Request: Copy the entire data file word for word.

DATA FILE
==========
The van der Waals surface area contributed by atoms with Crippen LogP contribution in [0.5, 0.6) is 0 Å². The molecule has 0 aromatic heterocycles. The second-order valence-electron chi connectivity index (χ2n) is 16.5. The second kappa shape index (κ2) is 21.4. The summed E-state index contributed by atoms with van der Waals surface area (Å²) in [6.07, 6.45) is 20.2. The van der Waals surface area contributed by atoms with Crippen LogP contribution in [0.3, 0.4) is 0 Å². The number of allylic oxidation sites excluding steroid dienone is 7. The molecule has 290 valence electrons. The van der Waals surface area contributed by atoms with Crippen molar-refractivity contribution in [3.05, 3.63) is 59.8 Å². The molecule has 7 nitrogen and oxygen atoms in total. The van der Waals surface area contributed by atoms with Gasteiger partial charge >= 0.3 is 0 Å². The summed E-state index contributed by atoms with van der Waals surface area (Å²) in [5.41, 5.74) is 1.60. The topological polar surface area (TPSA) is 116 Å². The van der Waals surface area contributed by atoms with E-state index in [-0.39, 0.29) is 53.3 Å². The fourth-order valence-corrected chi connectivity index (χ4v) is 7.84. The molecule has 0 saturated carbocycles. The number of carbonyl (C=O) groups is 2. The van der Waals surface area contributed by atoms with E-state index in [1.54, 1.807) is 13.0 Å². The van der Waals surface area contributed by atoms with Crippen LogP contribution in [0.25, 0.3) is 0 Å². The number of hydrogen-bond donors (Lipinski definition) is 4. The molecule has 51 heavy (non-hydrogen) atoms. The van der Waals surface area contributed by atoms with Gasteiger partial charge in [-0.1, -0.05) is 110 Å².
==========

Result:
The van der Waals surface area contributed by atoms with Crippen LogP contribution in [0.5, 0.6) is 0 Å². The molecule has 0 aromatic heterocycles. The second-order valence-electron chi connectivity index (χ2n) is 16.5. The second kappa shape index (κ2) is 21.4. The summed E-state index contributed by atoms with van der Waals surface area (Å²) in [6.07, 6.45) is 20.2. The van der Waals surface area contributed by atoms with Crippen LogP contribution in [0.3, 0.4) is 0 Å². The number of allylic oxidation sites excluding steroid dienone is 7. The molecule has 290 valence electrons. The van der Waals surface area contributed by atoms with Crippen molar-refractivity contribution in [3.05, 3.63) is 59.8 Å². The molecule has 7 nitrogen and oxygen atoms in total. The van der Waals surface area contributed by atoms with Gasteiger partial charge >= 0.3 is 0 Å². The summed E-state index contributed by atoms with van der Waals surface area (Å²) in [5.41, 5.74) is 1.60. The topological polar surface area (TPSA) is 116 Å². The van der Waals surface area contributed by atoms with E-state index in [-0.39, 0.29) is 53.3 Å². The fourth-order valence-corrected chi connectivity index (χ4v) is 7.84. The molecule has 0 saturated carbocycles. The number of carbonyl (C=O) groups is 2. The van der Waals surface area contributed by atoms with E-state index in [1.54, 1.807) is 13.0 Å². The van der Waals surface area contributed by atoms with Crippen LogP contribution in [0.25, 0.3) is 0 Å². The number of hydrogen-bond donors (Lipinski definition) is 4. The molecule has 51 heavy (non-hydrogen) atoms. The van der Waals surface area contributed by atoms with Gasteiger partial charge in [-0.1, -0.05) is 110 Å².